Sutton: ‘Never? Not even now?’ Ferguson: ‘I don’t think so. If someone says, “Oh, a 14-year-old is playing against Chelsea”, what do you expect him to do? At that age, it doesn’t click. You don’t comprehend in your head what you’ve done. It’s only now, looking back on it and seeing my cousins who are 13, 14, that I know it was madness.’

Pick any of the Premier League’s big six clubs and Ferguson has been linked with them in the last year, though he is used to the noise by now. ‘I think so, because I had it so early on at 14,’ he says. ‘You see it all on social media when someone else is being talked about. But that was the first time it happened to me, when I was suddenly the one everyone was talking about. School was a weird one after that.’

Ferguson hails from a good family steeped in football heritage. His great-uncle, Damien, was on the books of Manchester United and can be seen posing alongside George Best, Sir Bobby Charlton, Nobby Stiles and Denis Law, as well as manager Sir Matt Busby, in a team picture from 1970-71. His sister, Ellie, plays for Ohio Soccer in the United States. His father, Barry, was a defender for various teams in England and Ireland.

When Premier League clubs started showing their interest in this potential prodigy at Bohemians, Barry told his son it was his call to make and no one else’s. Flattered though he was by the talk of Chelsea, Everton, Liverpool and Manchester United wanting him, Ferguson chose Brighton. His decision was based on a steely determination to break into his next club’s first team as soon as possible.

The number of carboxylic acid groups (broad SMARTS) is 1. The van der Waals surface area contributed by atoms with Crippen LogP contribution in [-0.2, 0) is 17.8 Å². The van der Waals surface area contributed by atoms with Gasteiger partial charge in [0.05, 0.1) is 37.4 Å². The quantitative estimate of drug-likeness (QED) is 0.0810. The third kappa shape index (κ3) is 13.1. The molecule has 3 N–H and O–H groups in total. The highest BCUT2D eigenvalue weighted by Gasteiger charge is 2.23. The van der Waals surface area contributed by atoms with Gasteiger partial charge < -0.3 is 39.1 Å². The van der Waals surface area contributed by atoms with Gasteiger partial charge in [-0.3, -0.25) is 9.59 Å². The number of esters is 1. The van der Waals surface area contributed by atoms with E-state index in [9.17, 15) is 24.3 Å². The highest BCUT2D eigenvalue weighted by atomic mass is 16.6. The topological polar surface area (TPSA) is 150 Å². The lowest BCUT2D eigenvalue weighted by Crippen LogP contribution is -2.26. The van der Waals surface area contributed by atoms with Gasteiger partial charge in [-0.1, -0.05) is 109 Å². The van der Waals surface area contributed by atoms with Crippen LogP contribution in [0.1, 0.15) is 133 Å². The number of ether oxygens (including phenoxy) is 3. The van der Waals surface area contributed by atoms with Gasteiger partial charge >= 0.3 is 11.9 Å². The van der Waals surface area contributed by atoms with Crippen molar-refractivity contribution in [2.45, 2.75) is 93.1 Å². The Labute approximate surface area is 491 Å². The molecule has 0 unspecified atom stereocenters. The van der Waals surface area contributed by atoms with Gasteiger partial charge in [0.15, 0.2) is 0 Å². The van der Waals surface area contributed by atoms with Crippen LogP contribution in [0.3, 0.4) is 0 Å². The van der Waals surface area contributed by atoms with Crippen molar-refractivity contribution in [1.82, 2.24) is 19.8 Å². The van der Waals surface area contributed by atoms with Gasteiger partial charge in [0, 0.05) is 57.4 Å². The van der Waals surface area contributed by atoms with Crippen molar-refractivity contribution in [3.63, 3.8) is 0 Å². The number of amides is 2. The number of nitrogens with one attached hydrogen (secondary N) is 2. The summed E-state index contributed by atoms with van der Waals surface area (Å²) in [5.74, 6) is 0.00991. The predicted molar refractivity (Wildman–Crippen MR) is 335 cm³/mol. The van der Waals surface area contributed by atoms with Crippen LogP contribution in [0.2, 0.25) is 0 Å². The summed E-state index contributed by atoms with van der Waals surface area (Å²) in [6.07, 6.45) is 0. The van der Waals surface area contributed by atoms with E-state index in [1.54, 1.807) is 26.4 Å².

Ferguson: ‘I remember my da saying, “They’ve offered a deal. What do you think?” I’d been over here enough times to know that if they offered me something, I’d like to sign. I had that in my head. It was the feeling I had when I came over here. The feeling, the people, there were Irish over here and they have a wall in the canteen that shows all the debutants and their ages. When you’re sitting there and seeing people who got the opportunity to play in the Premier League, it’s like, “Right, this isn’t unrealistic here. It’s doable.” They had a pathway.’

Ferguson is the first teenager since Wayne Rooney in 2005 to score at least 10 Premier League goals in a calendar year and has netted 15 times in 41 appearances for Brighton in total

Ferguson (pictured in 2021) made his senior debut for Irish side Bohemians aged 14 against Chelsea and moved to Brighton two years later after rejecting the overtures of several clubs

Sutton: ‘My dad, Mike, was a professional footballer as well and he was tough, forever pushing me to practise with my weaker foot. Of your 11 Premier League goals, you’ve scored seven with your right, three with your left, and one with your head. Did that come naturally to you?’

Ferguson: ‘I wouldn’t say it’s natural. I’ve worked for it. As a kid, I’d bang the ball against the wall to sort my left foot. I’d try to shoot with the left the same as the right. That’s been on me to practise.’

Sutton: ‘That wasn’t down to your dad pushing you?’

Ferguson: ‘He’s been a big influence. If I ever needed to talk to him, he’d know what to say. But he wouldn’t be straight on the phone, saying, “You should have done this, should have done that”.’

Ferguson was slightly late for this interview after being summoned to a post-training meeting with Roberto De Zerbi in the manager’s office. The 44-year-old Italian adores Ferguson, previously predicting he can become ‘the top scorer in Europe’.

Sutton asks for a description of De Zerbi. ‘In one word, I’d say “perfectionist”,’ Ferguson says. ‘That’s how he is with everything, even in the smallest details as in your body shape. He wants everything to be perfect.

‘This is still new for us, with being in Europe. There’s always another game. It’s all go, all full on, all the time, but we’re enjoying it. We want to finish as high as we can and go as far as we can in every show. We had the FA Cup semi-final last season. Now we want to go one further by getting to the final. Expectations are high but that’s what we set upon ourselves.’

Sutton: ‘I wrote a column for the Daily Mail not so long ago in which I compared you to my old strike partner Alan Shearer. It’s the natural feel to your finishing, your physicality, your positioning, your power. Alan has even said he sees himself in you, the way you can bully defenders without fear.’